As a follow-up to Wednesday’s post about weight loss and the barre, we are going to explore 4 truths that WebMD has uncovered (and reviewed with doctors) about some of the facts and fiction regarding diet, exercise and weight loss. And note that I say “weight loss” but really am simply referring to healthy weight maintenance – and a healthy lifestyle – in general, so these truths really are applicable to all of us, whatever our goals might be. As always, it seems to come down to the healthy balance, in the end!
1. Exercise is only part of the weight loss story: as we mentioned Wednesday, maintaining a healthy weight is really about finding that healthy combination of diet and exercise – and that for most individuals, it’s easier to cut the necessary excess calories from a bloated diet to lose weight rather than simply try to exercise them all away. Mayo Clinic research tells us that 3,500 calories equals about 1 pound (0.45 kilogram) of fat, so you need to burn 3,500 calories more than you take in to lose 1 pound. So if you cut 500 calories from your diet each day, you’d lose about 1 pound a week (500 calories x 7 days = 3,500 calories).
2. However, exercise is a must for weight maintenance: even though we keep mentioning the importance and the incredible significance that a healthy diet has on weight loss and healthy weight maintenance, it’s not to discount the benefits and effects of exercise. All of the experts at WedMD agree on one thing: “”No matter how you lose extra pounds (diet or exercise), you’re going to need to be active to keep them off.
“I come back to this over and over and over — you can’t find very many people maintaining a healthy weight who aren’t regular exercisers,” says James O. Hill, PhD, professor of pediatrics and medicine and the director of the Center for Human Nutrition at the University of Colorado at Denver.
“What we find is that people that focus on diet aren’t very successful in the long run without also focusing on physical activity,” Hill says. He warns that people can be “wildly successful temporarily” at losing weight through diet alone, but there’s plenty of data that show that those people regain the weight if they aren’t physically active.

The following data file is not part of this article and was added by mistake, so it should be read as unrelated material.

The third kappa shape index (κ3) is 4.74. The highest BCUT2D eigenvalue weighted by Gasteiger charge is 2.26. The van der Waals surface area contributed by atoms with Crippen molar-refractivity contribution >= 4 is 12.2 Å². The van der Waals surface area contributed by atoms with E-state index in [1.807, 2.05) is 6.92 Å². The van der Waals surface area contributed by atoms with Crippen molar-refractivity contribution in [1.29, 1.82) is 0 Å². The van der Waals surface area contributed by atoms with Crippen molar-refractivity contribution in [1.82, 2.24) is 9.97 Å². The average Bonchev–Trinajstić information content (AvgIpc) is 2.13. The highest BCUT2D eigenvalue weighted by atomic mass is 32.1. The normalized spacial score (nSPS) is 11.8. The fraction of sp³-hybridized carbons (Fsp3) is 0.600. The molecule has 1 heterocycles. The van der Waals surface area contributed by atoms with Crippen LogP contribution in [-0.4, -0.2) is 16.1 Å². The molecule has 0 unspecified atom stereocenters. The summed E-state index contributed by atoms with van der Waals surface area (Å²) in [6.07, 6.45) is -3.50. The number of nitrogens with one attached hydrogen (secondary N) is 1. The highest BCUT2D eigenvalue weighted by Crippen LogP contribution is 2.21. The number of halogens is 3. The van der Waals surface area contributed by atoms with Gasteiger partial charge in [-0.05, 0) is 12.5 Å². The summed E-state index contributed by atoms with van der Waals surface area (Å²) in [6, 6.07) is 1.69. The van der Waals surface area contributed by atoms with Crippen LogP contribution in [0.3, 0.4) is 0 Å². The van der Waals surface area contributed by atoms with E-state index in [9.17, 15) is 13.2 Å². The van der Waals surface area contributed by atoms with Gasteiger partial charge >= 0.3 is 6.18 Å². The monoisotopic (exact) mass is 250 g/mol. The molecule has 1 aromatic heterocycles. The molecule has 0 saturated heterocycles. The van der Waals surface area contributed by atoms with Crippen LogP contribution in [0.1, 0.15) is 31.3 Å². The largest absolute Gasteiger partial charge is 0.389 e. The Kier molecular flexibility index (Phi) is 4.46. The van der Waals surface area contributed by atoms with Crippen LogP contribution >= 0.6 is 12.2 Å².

“When it comes to weight, you can’t talk about diet alone and you can’t talk about exercise alone … you absolutely have to address both issues at the same time,” says Timothy Church, MD, MPH, PhD, director of preventive medicine research at the Pennington Biomedical Research Center in Baton Rouge, La.”
3. Use calories burned as motivation rather than eating offsets: turns out, most people under-estimate their calorie intake and over-estimate the calories they burn exercising, which is a losing combination. Rather than viewing the 400 (or so) calories burned at the barre as “extra” calories banked you can splurge on, view your exercise as part of your healthy daily routine. WebMD tells refers to Kong Chen, PhD, director of the metabolic research core at the National Institutes of Health for more thoughts: “Chen suggests using calorie displays on exercise equipment for motivation, but not to offset your eating.
“For example, it doesn’t matter what it says (calories burned), 300 or 400 calories. If you do that every day or increase on that level, then you’ve achieved your purpose. But if you’re feeding yourself against that — no, I wouldn’t recommend that,” Chen says.”
You also have to keep in mind that the incremental additional calories burned is not the total number burned during your workout, because you would have burned some (much smaller) amount being sedentary as well – so the extra burn amount really becomes smaller after subtracting out the, say, 70 calories you may have burned anyways, sitting at your desk or playing with your kids. Small nuances like this are exactly why it’s not a great idea to eat the extra calories burned, because we can’t know we’re being entirely accurate with all of our estimates!
4. One daily workout may not be enough: your best bet for weight loss and healthy weight maintenance goes beyond your daily workout (although the importance of that cannot be stressed enough, either) – it’s more about an overall active lifestyle, and fighting a sedentary routine!
WebMD says “The message isn’t that the 30 minutes on the treadmill isn’t good; it’s that the 30 minutes on the treadmill isn’t going to make up for 23-and-a-half sedentary hours,” Hill says. He encourages people to weave activity throughout the day. “Do something to move and make it fun,” he says.
To see the full original article by Miranda Hitti on WedMD, click here!